Mascarade de  éléphant from the Valois Tapestries, c. 1576, via Friends of the Uffizi Gallery website


The most notable among Catherine’s commissions are her many architectural projects, some of which she herself would supervise. Her love of architecture – and her expertise in the subject – was so well known during her day, that architectural treatises were dedicated to her. After the tragic death of her husband, Catherine de Medici wanted to build herself a Paris residence. Now referred to as the Tuileries, this was the first project that Catherine was involved in from its inception. Her chief architect was Philibert de l’Orme, whose reputation had suffered before he won the favor of the royals again through Catherine’s patronage. However, de l’Orme died in 1570, before the completion of the Tuileries. It was worked on by monarchs after Catherine, becoming the primary Parisian residence for the royals.


However, Catherine had moved on from the Tuileries long before this could happen. In 1572, she commissioned the Hôtel de la Reine, later known as Hôtel de Soissons. Another one of her buildings situated within Paris, Catherine famously had an area of the city demolished to accommodate the grand project. However, her most famous project was the extension of Château de Chenonceau, a building which she had taken from her love rival, Diane de Poitiers. There she built the now-iconic gallery on the bridge, overlooking the Cher river. Chenonceau was the jewel in Catherine’s architectural crown, and she would have many of her magnificences at this particular château.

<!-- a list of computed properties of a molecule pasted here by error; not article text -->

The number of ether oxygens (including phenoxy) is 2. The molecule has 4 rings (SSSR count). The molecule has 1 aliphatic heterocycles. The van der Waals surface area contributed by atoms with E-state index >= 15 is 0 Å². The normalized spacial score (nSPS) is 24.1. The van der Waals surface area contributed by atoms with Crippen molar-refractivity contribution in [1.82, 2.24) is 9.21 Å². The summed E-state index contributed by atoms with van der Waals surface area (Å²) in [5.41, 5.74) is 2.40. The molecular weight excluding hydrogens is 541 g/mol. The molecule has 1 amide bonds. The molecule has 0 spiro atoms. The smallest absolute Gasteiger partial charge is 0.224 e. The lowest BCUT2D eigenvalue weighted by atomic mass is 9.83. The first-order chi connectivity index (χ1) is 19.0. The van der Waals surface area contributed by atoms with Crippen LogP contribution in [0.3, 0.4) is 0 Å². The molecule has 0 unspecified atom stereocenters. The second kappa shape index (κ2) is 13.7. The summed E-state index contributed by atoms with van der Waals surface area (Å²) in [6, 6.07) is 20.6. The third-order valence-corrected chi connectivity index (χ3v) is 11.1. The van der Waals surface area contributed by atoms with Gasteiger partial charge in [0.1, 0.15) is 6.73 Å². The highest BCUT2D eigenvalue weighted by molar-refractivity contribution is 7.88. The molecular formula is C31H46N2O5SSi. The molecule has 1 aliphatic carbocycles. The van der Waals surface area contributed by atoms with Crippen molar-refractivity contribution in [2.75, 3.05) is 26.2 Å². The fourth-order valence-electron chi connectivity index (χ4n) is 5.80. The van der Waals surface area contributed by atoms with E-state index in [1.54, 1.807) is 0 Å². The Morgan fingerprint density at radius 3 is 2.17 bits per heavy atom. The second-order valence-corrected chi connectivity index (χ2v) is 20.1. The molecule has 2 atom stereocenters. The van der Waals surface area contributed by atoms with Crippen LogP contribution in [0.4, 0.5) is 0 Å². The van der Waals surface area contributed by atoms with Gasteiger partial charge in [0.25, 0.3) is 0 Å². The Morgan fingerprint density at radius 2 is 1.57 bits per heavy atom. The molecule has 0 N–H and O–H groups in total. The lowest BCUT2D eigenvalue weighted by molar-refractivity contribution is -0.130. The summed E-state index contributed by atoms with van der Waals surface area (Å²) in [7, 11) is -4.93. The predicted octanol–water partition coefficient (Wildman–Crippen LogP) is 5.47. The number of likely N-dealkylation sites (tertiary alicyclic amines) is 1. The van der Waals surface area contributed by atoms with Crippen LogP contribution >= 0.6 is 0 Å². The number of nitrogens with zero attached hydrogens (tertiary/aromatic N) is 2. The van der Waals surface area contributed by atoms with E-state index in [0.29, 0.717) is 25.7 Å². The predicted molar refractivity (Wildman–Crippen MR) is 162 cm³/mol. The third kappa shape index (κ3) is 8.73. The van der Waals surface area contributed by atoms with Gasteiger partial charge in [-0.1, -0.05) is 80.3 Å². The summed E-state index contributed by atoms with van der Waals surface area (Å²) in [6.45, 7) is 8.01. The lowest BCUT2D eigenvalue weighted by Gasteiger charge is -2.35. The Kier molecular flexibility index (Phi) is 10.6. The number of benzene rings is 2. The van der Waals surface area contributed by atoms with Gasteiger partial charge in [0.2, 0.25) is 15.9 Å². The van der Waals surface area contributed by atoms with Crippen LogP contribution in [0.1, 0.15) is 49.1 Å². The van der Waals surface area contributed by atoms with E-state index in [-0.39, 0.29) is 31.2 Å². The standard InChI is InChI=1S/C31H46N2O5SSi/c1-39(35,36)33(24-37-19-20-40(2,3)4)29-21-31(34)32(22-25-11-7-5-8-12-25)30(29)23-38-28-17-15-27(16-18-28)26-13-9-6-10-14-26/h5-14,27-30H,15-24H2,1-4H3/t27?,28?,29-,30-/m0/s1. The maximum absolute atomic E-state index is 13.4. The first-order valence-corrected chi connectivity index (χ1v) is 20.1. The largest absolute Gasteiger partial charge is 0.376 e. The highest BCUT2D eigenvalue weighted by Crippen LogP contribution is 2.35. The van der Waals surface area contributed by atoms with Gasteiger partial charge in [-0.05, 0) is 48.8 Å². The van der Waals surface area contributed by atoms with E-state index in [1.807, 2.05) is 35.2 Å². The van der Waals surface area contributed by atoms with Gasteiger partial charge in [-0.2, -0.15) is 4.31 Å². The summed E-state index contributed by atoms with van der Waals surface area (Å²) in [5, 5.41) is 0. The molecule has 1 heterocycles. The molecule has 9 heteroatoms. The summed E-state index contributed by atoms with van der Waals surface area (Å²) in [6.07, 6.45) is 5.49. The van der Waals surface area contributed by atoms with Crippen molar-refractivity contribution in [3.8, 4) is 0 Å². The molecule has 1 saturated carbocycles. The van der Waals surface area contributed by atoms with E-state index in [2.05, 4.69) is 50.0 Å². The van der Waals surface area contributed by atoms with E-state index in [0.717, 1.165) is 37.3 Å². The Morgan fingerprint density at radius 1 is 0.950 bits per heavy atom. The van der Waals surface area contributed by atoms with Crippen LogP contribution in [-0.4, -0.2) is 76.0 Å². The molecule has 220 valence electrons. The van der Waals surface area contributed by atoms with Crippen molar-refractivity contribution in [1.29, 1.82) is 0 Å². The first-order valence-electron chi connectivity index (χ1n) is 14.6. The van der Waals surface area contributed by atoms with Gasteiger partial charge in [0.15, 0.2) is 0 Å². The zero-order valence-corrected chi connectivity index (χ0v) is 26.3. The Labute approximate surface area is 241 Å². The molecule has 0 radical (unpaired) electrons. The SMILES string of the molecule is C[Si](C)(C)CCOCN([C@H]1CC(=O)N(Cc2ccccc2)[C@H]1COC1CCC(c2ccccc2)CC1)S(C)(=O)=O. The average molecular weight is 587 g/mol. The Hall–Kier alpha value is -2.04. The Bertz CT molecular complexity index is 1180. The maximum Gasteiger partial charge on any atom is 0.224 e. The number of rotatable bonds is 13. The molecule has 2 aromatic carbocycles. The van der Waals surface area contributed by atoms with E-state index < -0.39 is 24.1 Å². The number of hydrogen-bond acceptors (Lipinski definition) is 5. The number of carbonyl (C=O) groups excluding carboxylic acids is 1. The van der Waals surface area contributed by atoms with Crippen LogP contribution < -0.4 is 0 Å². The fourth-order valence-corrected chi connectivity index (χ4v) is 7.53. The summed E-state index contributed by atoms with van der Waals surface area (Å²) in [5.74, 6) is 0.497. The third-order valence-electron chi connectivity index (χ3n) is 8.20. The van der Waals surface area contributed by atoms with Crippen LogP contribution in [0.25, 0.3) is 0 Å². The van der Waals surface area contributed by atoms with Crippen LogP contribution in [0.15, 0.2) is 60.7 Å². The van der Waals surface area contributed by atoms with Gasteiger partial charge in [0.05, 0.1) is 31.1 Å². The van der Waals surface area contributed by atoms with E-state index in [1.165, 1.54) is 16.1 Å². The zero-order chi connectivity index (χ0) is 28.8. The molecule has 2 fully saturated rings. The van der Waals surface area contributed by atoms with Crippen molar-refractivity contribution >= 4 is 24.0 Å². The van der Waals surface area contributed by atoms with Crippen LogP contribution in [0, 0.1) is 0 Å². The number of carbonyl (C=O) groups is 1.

The gallery of Château de Chenonceau on the Cher River, via Lonely Planet


It should be noted that her patronage was not without its detractors. Much like her potential involvement in massacres and wars, her artistic patronage has been heavily scrutinized. One particular concern was her extravagant spending. She left extraordinary debts at her death in 1589, meaning much of her collection was sold on.


No matter what stance people take, Catherine had an enduring legacy. She helped revive the French arts, making an indelible impact on the landscape for future generations. Catherine also made her mark on the political and religious stages, for better or for worse.

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By Taija HurriMA History of Art, UGDip History of Art and Art-world PracticeTaija is an alumna of the University of Glasgow and Christie’s Education. She graduated with a MA from the Courtauld Institute, writing her thesis on early Florentine printmaking. Her research interests are varied, as she loves uncovering the overlooked minutiae of objects, buildings, and historical periods.